The truth is out there: 20 surprising facts about The X-Files you (probably) did not know

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This year marks the 20th anniversary of the launch of one of the most iconic TV shows in television history. It created such devotion amongst its viewers, that fans of the show became commonly known as “X-Philes,” a term coined from the Greek root “-phil-” meaning love or obsession. No surprise then that when the series ended in 2002, it had run for 202 episodes making it the longest-consecutive running science fiction series in U.S. television history. This record was only surpassed years later by Stargate SG-1 in 2007 and Smallville in 2011. In honour of a television show, which made a whole generation see the world in a surprisingly different way, we’ve unearthed twenty unusual facts to show the truth really is out there.

1. When the series started on Sept. 10, 1993 by declaring “The truth is out there.” Entertainment Weekly replied, “We know — this show’s a goner.”

2. Screenwriter Chris Carter travelled the world as a writer  for Surfer magazine before coming up with the idea for the X-Files.

3. He was inspired to write the series after reading a report that 3.7m Americans may have been abducted by aliens.

4. Acclaimed X-Files  writer  James Wong originally studied engineering but later switched to film after seeing  Apocalypse Now.

5. During the casting process, everyone from Bruce Campbell, to Adam Baldwin, Dean Cain and Lou Diamond Phillips auditioned for role of Mulder.

6. Fox originally wanted a “taller, leggier, blonder and breastier” actress to play Scully than 24-year-old Gillian Anderson.

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7. During the early stages of production, Carter began to plan for filming the pilot in Los Angeles. However, unable to find suitable locations for many scenes, he decided to “go where the good forests are” and moved production to Vancouver, Canada.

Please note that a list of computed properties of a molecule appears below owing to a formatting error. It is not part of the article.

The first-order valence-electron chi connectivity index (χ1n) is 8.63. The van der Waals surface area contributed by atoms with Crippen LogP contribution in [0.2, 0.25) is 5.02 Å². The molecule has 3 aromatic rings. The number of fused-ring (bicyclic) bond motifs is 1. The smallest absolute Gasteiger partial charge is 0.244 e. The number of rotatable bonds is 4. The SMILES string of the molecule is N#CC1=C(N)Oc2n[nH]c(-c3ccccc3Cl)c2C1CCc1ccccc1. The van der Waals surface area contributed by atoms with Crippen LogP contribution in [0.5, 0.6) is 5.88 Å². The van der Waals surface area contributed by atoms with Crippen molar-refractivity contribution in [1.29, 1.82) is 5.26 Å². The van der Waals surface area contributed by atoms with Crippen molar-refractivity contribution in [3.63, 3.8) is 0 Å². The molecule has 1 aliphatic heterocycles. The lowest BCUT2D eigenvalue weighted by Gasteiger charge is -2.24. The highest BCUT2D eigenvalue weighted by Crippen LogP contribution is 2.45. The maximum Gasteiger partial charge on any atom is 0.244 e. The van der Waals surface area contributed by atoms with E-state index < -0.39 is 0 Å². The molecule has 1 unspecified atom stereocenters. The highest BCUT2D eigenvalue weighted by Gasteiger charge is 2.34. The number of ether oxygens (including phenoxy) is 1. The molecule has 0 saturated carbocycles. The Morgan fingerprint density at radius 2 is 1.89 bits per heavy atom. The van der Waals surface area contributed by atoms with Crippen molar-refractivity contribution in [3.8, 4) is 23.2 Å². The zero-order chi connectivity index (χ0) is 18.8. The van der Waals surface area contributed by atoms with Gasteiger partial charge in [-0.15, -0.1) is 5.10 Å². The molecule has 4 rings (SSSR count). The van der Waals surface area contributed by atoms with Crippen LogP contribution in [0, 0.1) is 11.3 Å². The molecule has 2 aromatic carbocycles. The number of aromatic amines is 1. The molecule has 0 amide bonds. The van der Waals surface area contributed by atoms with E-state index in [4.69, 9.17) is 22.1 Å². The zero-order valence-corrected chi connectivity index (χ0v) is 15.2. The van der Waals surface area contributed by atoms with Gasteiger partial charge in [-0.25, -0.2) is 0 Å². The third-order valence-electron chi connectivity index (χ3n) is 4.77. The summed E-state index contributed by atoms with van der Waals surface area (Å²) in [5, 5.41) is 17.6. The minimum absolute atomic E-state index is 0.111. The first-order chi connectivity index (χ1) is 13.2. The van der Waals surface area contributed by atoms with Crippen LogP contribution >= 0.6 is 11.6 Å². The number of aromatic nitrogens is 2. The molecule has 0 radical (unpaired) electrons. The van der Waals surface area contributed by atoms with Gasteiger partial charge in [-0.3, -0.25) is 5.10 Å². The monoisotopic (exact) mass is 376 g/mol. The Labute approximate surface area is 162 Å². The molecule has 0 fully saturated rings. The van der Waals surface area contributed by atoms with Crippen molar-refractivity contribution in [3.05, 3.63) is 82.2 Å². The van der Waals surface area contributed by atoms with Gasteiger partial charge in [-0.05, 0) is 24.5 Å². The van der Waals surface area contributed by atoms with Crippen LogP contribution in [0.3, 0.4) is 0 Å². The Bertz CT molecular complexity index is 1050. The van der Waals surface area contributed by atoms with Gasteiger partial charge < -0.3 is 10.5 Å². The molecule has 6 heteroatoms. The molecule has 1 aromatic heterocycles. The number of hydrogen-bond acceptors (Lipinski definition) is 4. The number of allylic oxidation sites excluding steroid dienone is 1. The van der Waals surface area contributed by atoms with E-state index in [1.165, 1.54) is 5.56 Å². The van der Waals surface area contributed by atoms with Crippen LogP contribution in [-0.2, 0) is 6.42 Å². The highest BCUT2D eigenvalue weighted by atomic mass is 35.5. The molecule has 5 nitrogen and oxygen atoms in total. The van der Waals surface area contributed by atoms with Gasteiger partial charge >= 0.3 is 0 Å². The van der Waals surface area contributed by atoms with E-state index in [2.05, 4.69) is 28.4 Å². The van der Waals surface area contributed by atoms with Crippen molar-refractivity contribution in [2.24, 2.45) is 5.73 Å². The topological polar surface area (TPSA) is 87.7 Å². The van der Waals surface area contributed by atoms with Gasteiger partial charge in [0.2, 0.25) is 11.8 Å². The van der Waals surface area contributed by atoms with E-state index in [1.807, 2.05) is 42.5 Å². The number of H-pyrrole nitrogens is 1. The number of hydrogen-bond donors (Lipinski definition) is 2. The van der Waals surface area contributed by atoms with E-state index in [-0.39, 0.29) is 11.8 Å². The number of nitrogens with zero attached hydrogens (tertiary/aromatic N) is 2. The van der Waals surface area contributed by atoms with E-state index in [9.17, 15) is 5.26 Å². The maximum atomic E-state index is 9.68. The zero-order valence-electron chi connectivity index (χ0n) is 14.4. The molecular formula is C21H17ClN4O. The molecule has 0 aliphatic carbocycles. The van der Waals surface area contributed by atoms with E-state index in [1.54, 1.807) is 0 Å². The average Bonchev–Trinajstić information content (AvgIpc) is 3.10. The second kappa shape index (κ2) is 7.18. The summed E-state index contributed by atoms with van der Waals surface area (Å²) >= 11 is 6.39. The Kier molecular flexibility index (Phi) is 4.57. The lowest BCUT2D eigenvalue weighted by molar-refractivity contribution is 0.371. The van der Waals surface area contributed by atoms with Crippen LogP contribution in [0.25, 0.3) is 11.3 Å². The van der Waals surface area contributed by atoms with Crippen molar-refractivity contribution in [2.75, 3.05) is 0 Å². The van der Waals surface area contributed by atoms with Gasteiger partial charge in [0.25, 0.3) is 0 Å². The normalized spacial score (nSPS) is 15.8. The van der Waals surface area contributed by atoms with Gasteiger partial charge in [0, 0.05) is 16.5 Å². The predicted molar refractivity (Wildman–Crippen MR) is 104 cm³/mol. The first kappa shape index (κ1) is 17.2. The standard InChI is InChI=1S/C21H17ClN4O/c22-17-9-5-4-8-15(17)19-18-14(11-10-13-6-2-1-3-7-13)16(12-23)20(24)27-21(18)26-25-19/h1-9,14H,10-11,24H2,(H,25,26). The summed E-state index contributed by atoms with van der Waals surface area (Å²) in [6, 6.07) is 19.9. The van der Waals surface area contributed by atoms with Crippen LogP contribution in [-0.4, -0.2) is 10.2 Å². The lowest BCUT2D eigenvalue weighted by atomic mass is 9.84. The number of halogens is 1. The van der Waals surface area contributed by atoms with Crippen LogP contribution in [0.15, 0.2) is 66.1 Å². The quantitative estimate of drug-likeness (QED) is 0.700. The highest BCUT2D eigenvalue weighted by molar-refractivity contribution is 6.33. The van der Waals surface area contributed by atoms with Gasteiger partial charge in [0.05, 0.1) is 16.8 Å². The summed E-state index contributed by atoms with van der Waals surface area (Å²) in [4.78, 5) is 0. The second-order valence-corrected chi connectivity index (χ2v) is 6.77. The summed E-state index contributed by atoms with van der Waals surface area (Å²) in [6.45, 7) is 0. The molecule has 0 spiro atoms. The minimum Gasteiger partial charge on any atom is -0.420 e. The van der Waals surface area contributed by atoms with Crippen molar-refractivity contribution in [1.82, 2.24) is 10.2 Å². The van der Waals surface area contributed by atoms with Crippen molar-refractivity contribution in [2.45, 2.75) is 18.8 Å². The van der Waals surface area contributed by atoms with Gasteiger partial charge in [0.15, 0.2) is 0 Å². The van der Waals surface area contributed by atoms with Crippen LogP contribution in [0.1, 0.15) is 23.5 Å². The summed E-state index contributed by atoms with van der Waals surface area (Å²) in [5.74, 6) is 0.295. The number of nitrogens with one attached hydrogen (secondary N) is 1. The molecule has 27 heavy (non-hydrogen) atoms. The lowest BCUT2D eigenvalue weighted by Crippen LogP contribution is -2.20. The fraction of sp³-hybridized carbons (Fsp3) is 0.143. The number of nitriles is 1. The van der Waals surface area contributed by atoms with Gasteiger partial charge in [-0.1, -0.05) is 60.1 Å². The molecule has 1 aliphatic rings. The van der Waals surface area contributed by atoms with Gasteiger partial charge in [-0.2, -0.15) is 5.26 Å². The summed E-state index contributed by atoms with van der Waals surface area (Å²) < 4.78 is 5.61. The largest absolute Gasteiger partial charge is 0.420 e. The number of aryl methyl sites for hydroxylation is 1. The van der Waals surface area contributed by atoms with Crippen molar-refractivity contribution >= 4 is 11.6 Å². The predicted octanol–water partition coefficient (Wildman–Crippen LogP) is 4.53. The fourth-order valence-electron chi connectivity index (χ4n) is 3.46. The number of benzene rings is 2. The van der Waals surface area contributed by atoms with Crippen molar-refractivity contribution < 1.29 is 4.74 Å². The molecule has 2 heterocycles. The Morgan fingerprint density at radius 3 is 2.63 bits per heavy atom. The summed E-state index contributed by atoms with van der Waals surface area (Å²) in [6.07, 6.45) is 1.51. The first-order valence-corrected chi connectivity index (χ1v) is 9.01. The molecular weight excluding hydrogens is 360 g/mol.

8. The beloved opening theme for the series was created almost by accident, after composer Mark Snow rested his elbow on the keyboard with the “echo” function on. He like the creepy vibe, and used it to make the theme we all know and love.

9. The theme song’s famous whistle effect was inspired by the track “How Soon is Now” from The Smiths’ 1985 album Meat Is Murder.

10. Club versions of the theme song have charted in France, the UK (40)  and Australia, where a remix by Triple X became a number 2 hit in 1996.

11. Gillian Anderson spent most of her time on the series standing on a box — due to the fact that she’s just a little over 5 feet tall — and a full 10 inches shorter than David Duchovny.

12. Mulder’s first words to Scully, when she found his office in the FBI basement were “Sorry, nobody down here but the FBI’s most unwanted.”

13. Gillian Anderson based her matter-of-fact FBI character on Jodie Foster’s performance as Clarice Starling in The Silence of the Lambs.

14.  Agent Mulder’s cell phone number in the series is 555-0199. The same number is used by the Burnhas in “American Beauty”, and Al Pacino leaves this number in “the Insider”.

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15. Long before Survivor and Fear Factor (in the second season, in fact), Gillian Anderson put a live cricket in her mouth. She spit it out when the scene ended.

16. The series featured a host of stars, including two famous Lucys (Lawless and Liu) and Lili Taylor and Lily Tomlin. Other guest stars have included Jerry Springer, Alex Trebek, Ed Asner and Burt Reynolds. The sixth season had four former Saturday Night Live people — Victoria Jackson, Michael McKean, Charles Rocket and Nora Dunn.

17.Conrad Strughold, played by Armin Mueller-Stahl,  was named after the real Strughold, a Nazi scientist who conducted experiments on prisoners during World War II.

18. Both stars, David Duchovny and Gillian Anderson, have directed episodes. Duchovny wrote scripts or stories for eight episodes. His brother was in two episodes; Ms. Anderson’s teen sister, Zoe, played the teen-age Dana Scully in one.

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19.The legendary “Cigarette Smoking Man” owns a cigarette lighter with the inscription, “TRUST NO ONE”.

20. In 2008 several props from the series and the film The X-Files: I Want To Believe were donated to the Smithsonian’s National Museum of American History.